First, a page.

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John Robert WILLIAMS

 
 
 
 
 

 

 

 

 
 
 
Classification: Serial killer?
Characteristics: Long-haul trucker
Number of victims: 2 - 12
Date of murders: 2003 - 2004
Date of arrest: August 2004
Date of birth: 1976
Victims profile: Nikki Hill / Jennifer Hyman, 24
Method of murder: Shooting - Strangulation
Location: Mississippi/Oklahoma/Texas/Indiana, USA
Status: Pleaded guilty. Sentenced to life in prison in one count in Mississippi in July 5, 2005
 
 

 
 
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Prisoner admits to murder of Toledo woman

Investigators say inmate knew details only killer could know

Saturday, August 11, 2007

From a sweltering Mississippi prison earlier this week, a long-haul trucker admitted that he killed a former Toledo woman and more than 30 others, authorities said.

Then John Robert Williams confirmed what any homicide detective knows all too well: Truck stop prostitutes are easy to kill.

On Wednesday, Capt. Clarke Fine and Lt. Roger Call, of Indiana’s Hendricks County Sheriff’s Office, interviewed Williams, who is being held in a “supermax” unit of the Parchman, Miss., prison.

They were investigating the death of Buffie Rae Brawley, a 27-year-old Toledo woman whose partially clothed body was found March 24, 2004, in a desolate parking lot about 10 miles outside Indianapolis.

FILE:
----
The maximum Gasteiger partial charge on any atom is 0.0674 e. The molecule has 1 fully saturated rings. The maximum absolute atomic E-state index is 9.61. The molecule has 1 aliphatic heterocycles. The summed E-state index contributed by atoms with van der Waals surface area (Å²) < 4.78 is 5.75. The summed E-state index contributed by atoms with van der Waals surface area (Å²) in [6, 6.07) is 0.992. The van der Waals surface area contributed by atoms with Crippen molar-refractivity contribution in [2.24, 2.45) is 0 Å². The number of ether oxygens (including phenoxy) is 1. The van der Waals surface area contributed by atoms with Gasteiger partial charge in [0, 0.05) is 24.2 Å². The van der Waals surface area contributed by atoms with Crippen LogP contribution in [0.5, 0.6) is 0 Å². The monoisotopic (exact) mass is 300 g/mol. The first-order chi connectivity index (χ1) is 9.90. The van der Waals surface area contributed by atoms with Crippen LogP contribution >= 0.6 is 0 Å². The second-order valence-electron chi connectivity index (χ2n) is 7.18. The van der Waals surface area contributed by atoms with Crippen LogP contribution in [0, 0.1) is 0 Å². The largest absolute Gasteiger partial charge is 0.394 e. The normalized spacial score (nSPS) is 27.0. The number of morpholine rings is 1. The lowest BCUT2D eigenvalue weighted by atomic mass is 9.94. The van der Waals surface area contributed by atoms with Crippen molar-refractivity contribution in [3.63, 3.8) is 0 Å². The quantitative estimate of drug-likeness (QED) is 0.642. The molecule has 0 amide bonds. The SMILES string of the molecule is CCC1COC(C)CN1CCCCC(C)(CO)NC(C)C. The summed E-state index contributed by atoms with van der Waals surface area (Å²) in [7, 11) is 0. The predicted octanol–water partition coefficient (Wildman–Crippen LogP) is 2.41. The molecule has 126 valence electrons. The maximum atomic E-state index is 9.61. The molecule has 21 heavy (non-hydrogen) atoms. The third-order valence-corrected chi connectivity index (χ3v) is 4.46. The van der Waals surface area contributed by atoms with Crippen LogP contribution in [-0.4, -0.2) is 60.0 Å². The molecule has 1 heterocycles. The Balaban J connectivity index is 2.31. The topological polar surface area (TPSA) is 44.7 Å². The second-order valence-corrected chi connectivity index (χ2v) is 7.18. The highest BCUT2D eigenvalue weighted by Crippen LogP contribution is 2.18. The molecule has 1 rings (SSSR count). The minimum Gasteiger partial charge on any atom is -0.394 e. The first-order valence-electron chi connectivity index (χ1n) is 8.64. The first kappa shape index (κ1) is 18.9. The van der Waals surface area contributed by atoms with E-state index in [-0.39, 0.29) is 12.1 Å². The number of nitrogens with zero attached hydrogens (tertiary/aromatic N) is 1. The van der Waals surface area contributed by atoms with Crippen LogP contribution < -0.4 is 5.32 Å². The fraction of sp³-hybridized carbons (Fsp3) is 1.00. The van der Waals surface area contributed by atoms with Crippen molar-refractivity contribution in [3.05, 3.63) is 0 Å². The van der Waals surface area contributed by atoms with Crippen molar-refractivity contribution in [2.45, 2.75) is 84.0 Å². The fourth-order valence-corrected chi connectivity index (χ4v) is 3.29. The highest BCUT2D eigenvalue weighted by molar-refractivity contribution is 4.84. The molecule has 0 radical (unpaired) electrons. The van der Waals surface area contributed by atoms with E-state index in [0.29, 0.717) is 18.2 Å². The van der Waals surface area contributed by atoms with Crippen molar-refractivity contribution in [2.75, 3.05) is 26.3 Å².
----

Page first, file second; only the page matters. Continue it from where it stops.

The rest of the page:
Her murder was particularly cruel.

Duct tape was pressed over her face and her killer bashed in her head and strangled her.

Why? Investigators asked Wednesday.

The answer was simple: “He said, ‘She tapped on the cab of the truck,’” Lieutenant Call said.

The interview was triggered by a meeting last month in Reno, where federal and local law enforcement gathered to exchange information on unsolved crimes, especially victims of suspected serial killers.

An investigator from Grapevine, Texas, told Captain Fine that Williams confessed to him that he was responsible for killing a woman and throwing her off a bridge in Texas, Captain Fine said.

That woman, Casey Jo Pipestem, 19, also was last seen alive at a truck stop — that one in Oklahoma City.

Williams and his girlfriend, Rachel Cumberland, have admitted to killing a 20-year-old woman they met at a casino in 2004 and Williams is serving a life sentence, plus 20 years, for the crime.

Cumberland is serving a 20-year sentence.

On Wednesday, both of the Indiana investigators were suspicious that Williams might be confessing to crimes he didn’t commit.

But, the captain added, the 31-year-old man knew details that only the killer might know, like when Miss Brawley died.

He remembered something else without being asked — Miss Brawley’s rose tattoo with the name “Ebony” over it. It is the name of her daughter.

“You worry about a guy just saying, ‘Yeah, I did it,’ … but I think he’s telling the complete truth,” Captain Fine said.

Ms. Brawley’s is a story that spans, like so many hookers’ lives, cross-country.

In Portland, Ore., the news yesterday was particularly painful for members of her family.

The one-year anniversary of the death of Miss Brawley’s mother, Nadine Fechtner, who had cancer, is approaching.

Ms. Fechtner raised her granddaughter, Ebony, after her own daughter was murdered.

And she spent much of the year following her daughter’s death fighting with her son-in-law, convicted Toledo pimp Derek Maes, to have her daughter’s body returned to her. Eventually, Maes relented.